o Don't live in fear. When Aunt Eleanor was to meet with Nikita Khrushchev of the USSR at her home at Val-Kill Cottage, a Secret Service agent told her that a grove of maple trees posed a security hazard and should be cut down. "I know you'll do your job and you'll do it very well, of course, but you may not harm one of my trees," she informed him. "You may put a special agent behind every one of them if you think it necessary, but my landscape stays the same until old age or a hurricane changes it!" And the trees, which meant so much to her-some of which she and Uncle Franklin had planted when they were newly married-still shade the meadow.
o Forgive those who make mistakes. One day when Aunt Eleanor was in New York, she took a shortcut in the middle of a block, stepping into the street from between two parked cars. A taxi driver, who had just delivered a fare, backed out into the street, hit Aunt Eleanor, and knocked her down. She got right up again but the taxi driver was instantly out of his cab and beside her.
I can imagine his profuse apology. "Oh, Mrs. Roosevelt, I'm so sorry. Are you all right? Can I take you somewhere? Do you need to see a doctor? At least let me take you home." But Aunt Eleanor was most concerned about the driver. "You must leave right now!" she directed him. "You might be fired for this! Just go, get in your cab and go right now!" . . . She told me she felt relieved when he drove off, and when she was sure that no one would notice, she allowed herself to limp to her apartment.
o Live life to the fullest, today. Sometimes when Aunt Eleanor asked for questions following one of her lectures, the subject of life after death was brought up. As always, she considered her answer in the light of her own experience and judgment, and truthfully gave her opinion. I recall her with a fork in her hand as she said, "As long as I can remember, philosophers have been debating the question of life after death. I do not think that we humans have a way of proving it one way or the other, so I have decided to leave the debate to the philosophers. I am committed to my work and enjoy it, so I simply tell my audience that I have no idea if there is an afterlife or not, but I'll find out soon enough."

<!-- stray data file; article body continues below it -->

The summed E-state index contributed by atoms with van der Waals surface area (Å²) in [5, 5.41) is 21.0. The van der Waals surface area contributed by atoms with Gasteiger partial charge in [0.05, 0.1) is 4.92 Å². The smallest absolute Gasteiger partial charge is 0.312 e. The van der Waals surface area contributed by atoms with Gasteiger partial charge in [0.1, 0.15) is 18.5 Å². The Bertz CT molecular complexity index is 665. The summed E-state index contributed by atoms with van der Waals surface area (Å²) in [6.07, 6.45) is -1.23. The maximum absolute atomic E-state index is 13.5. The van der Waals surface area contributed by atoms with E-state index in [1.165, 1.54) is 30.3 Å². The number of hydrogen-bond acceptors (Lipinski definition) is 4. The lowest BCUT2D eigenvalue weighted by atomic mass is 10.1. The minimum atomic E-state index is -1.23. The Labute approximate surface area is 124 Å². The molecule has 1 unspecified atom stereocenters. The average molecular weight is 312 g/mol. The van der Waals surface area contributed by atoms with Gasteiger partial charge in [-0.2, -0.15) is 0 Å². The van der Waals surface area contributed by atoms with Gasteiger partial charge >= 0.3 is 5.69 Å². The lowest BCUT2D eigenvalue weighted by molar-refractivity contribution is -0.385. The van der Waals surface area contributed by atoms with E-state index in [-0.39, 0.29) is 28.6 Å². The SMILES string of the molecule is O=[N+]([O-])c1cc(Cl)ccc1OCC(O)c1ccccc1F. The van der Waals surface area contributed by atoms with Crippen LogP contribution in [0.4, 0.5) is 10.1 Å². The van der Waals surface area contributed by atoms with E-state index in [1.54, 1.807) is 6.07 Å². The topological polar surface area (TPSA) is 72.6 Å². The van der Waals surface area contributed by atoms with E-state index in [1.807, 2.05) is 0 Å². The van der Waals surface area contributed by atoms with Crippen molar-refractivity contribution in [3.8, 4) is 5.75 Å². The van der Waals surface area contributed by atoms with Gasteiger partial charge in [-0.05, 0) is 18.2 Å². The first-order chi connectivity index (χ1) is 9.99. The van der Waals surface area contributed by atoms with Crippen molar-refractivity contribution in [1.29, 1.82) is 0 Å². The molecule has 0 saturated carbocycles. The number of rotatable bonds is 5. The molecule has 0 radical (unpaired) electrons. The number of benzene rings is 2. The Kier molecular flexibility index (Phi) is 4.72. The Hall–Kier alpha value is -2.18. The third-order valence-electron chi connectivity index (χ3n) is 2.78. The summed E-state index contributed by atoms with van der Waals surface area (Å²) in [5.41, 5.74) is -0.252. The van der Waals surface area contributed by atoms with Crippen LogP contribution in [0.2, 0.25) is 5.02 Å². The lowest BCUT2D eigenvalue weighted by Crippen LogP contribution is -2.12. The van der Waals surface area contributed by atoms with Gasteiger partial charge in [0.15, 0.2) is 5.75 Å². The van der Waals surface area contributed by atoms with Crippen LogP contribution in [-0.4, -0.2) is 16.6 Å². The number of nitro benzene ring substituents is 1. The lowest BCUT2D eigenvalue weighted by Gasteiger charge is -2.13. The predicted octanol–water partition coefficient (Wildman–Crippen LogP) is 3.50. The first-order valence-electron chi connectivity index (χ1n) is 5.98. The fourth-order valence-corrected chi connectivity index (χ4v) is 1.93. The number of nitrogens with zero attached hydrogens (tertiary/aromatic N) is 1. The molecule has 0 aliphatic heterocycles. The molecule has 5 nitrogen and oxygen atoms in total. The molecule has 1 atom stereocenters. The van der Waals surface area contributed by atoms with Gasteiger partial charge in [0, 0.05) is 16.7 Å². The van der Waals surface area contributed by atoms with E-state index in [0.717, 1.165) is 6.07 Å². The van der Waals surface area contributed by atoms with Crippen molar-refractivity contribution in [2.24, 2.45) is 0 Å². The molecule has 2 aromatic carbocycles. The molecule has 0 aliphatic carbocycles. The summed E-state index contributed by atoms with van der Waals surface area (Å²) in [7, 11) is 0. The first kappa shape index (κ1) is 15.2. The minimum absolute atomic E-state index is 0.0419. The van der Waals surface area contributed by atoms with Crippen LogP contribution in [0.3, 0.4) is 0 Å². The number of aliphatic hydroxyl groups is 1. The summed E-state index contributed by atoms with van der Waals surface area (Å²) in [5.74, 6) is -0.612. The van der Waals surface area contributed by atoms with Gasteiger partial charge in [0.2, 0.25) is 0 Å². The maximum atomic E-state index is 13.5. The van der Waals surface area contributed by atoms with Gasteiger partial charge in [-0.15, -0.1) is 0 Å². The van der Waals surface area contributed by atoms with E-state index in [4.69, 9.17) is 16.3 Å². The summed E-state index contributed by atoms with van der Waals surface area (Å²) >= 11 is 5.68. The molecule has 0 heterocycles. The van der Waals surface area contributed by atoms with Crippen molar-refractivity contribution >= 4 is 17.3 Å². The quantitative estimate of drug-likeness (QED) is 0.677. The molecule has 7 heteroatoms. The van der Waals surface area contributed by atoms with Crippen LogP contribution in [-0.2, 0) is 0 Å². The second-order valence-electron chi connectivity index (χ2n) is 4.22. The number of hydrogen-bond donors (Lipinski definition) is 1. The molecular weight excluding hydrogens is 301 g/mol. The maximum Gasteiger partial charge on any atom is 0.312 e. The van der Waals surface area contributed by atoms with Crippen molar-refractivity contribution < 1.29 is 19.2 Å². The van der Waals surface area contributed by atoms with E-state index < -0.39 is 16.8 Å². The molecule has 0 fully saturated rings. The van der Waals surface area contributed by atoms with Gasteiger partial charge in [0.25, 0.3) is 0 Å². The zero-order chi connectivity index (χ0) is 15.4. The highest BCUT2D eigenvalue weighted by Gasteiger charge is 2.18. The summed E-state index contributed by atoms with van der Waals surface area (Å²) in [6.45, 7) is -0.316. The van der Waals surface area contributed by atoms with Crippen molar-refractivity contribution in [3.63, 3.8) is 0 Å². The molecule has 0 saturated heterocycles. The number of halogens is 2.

When Eleanor finally did "find out" the truth about the afterlife, her immense popularity was clearly revealed. So many people converged on the little town of Hyde Park-including a number of presidents-that after leaving the memorial service, some of her own family members couldn't navigate the crush of traffic to get to the burial.
It was early afternoon when my family and I made it back home to Rhinebeck after the frustration of bumper-to-bumper traffic for an hour and a half. I was disappointed to have missed the burial and lunch, but glad, in a way, to return to my familiar home and little pond and quiet woods. My heart was already full of the wonder and privilege of having had Aunt Eleanor in my life. She is always with us, urging us to carry forward her wise tolerance and love of mankind.
As side note: ER II's is the oldest living relative of Eleanor Roosevelt and was often referred to by ER as her favorite niece. ER II's father was Hall Roosevelt, Eleanor's brother. President Theodore Roosevelt was ER II's great uncle.
ER II is extraordinary in knowing and growing up with several generations of Roosevelt's. She first remembers her aunt when ER II was six and they would meet during summer stays with ER II's Great Aunt Corinne, sister of President Teddy Roosevelt. She met and knew FDR and FDR's mother as well as all of FDR's and ER's children and grandchildren.
ER II visited the White House often, starting as a teenager during FDR's presidency and continuing to her coming-out party in 1938 hosted at the White House by FDR and ER. She continued a close relationship with ER until her death in 1962. A single memorial plaque to Eleanor Roosevelt now hangs in the Hyde Park Episcopal Church opposite the pew used by ER and FDR. ER II carved that plaque.